Data from: Gene expression under thermal stress varies across a geographic range expansion front

Lesley Lancaster, Rachael Dudaniec, Pallavi Chauhan, Maren Wellenreuther, Erik Svensson, Bengt Hansson, Lesley T. Lancaster, Rachael Y. Dudaniec & Erik I. Svensson
Many ectothermic species are currently expanding their distributions polewards due to anthropogenic global warming. Molecular genetic mechanisms facilitating range expansion under these conditions are largely unknown, but understanding these could help mitigate expanding pests and disease vectors, or help explain why some species fail to track changing climates. Here, using RNA-seq data, we examine genome-wide changes in gene expression under heat and cold stress in the range-expanding damselfly Ischnura elegans in northern Europe. We find...

Data from: Bridge under troubled water: turbulence and niche partitioning in fish foraging

Zeynep Pekcan-Hekim, Noora Hellén, Laura Härkönen, Per Anders Nilsson, Leena Nurminen & Jukka Horppila
The coexistence of competing species relies on niche partitioning. Competitive exclusion is likely inevitable at high niche overlap, but such divide between competitors may be bridged if environmental circumstances displace competitor niches to enhance partitioning. Foraging-niche dimension can be influenced by environmental characteristics, and if competitors react differently to such conditions, coexistence can be facilitated. We here experimentally approach the partitioning effects of environmental conditions by evaluating the influence of water turbulence on foraging-niche responses...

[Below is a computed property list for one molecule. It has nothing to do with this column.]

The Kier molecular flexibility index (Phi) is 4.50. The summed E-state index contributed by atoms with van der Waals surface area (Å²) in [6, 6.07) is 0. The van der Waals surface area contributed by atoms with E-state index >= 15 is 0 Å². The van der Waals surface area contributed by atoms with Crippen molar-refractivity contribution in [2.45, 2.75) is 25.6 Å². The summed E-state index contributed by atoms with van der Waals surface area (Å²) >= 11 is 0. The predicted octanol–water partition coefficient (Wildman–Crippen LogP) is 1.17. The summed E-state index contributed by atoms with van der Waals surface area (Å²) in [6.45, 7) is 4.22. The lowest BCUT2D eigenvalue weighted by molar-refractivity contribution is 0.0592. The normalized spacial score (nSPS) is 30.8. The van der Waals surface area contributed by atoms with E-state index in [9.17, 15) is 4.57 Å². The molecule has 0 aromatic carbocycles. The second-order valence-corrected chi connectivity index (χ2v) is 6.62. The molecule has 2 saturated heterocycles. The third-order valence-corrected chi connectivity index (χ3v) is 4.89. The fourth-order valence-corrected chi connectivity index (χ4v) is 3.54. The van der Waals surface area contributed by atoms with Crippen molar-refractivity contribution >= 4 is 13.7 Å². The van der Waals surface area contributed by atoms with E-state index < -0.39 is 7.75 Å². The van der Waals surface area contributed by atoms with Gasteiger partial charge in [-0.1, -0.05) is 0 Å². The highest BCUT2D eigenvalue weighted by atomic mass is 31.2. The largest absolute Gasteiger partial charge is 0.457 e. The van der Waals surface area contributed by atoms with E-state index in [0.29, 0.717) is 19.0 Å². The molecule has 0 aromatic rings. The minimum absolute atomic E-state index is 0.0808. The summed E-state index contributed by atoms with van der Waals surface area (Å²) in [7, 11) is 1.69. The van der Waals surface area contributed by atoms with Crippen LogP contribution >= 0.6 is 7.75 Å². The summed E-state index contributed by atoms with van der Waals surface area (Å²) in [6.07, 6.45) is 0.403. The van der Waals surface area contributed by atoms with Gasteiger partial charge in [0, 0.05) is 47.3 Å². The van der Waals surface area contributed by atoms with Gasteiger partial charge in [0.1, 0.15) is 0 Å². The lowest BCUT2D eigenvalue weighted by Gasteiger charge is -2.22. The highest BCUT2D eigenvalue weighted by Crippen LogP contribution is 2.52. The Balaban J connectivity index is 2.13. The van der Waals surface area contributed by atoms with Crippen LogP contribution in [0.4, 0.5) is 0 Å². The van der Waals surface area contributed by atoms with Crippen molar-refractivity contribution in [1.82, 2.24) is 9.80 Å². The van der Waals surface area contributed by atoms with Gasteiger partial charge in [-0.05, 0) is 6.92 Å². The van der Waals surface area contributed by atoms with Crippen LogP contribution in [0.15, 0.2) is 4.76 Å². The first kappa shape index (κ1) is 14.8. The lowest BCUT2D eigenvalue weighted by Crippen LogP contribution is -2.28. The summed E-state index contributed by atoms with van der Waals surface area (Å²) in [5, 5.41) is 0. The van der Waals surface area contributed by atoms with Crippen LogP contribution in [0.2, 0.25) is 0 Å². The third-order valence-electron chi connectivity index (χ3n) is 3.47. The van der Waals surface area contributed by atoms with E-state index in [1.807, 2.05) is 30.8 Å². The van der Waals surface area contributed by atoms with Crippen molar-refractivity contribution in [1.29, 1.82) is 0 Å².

Data from: Individual consistency of long-distance migration in a songbird: significant repeatability of autumn route, stopovers and wintering sites but not in timing of migration

Dennis Hasselquist, Teresa Montràs-Janer, Maja Tarka & Bengt Hansson